Deceased Donor Organ Transplantation Performed in the United States for Non- Citizens and Non-Residents

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Abstract

Since 2012, the Organ Procurement and Transplantation Network (OPTN)/United Network for Organ Sharing (UNOS) has required transplant centers to record the citizenship and residency status of patients undergoing transplantation in the United States. This policy replaced the 5% threshold of the non-US citizen/non-U.S. residents (NC/NR) undergoing organ transplantation that could result in an audit of transplant center activity.

We analyzed the frequency of NC/NR deceased donor organ transplants and wait list registrations at all US transplant centers using data provided by UNOS for that purpose to the UNOS Ad Hoc International Relations Committee. During the period of 2013 – 2016, 1,176 deceased donor transplants (of all organs) were performed in NC/NR candidates (1.2 % of the total number of transplants). There were 5 kidney and 7 liver transplant centers that performed > 5% of the deceased donor kidney and deceased donor liver transplants respectively in NC/NR during the years 2014-2016 with a total of 147 deceased donor kidney transplants and 120 deceased donor liver transplants in NC/NR.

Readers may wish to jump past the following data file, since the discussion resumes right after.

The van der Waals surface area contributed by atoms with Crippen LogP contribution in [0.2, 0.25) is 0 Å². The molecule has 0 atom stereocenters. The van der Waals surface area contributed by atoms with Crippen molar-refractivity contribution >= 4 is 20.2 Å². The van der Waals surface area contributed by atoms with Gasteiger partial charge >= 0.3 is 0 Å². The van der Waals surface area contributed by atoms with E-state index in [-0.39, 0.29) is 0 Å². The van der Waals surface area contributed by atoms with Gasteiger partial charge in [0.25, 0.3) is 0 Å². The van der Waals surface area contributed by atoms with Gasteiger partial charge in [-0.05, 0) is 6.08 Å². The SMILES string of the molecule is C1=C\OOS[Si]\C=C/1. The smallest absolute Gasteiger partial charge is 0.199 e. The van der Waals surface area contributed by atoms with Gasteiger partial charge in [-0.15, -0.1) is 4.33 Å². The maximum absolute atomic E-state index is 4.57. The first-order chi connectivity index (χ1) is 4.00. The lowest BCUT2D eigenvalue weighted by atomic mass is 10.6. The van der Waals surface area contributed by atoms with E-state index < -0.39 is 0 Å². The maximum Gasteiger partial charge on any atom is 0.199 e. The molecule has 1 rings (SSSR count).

This report was prepared to fulfill the transparency policy of UNOS to assure a public trust in the distribution of organs. When viewed with a public awareness of deceased donor organ shortages, it suggests the need for a more comprehensive understanding of current NC/NR activity in the US. Patterns of organ specific NC/NR registrations and transplantations at high-volume centers should prompt a review of transplant center practices to determine whether the deceased donor and center resources may be compromised for their US patients.

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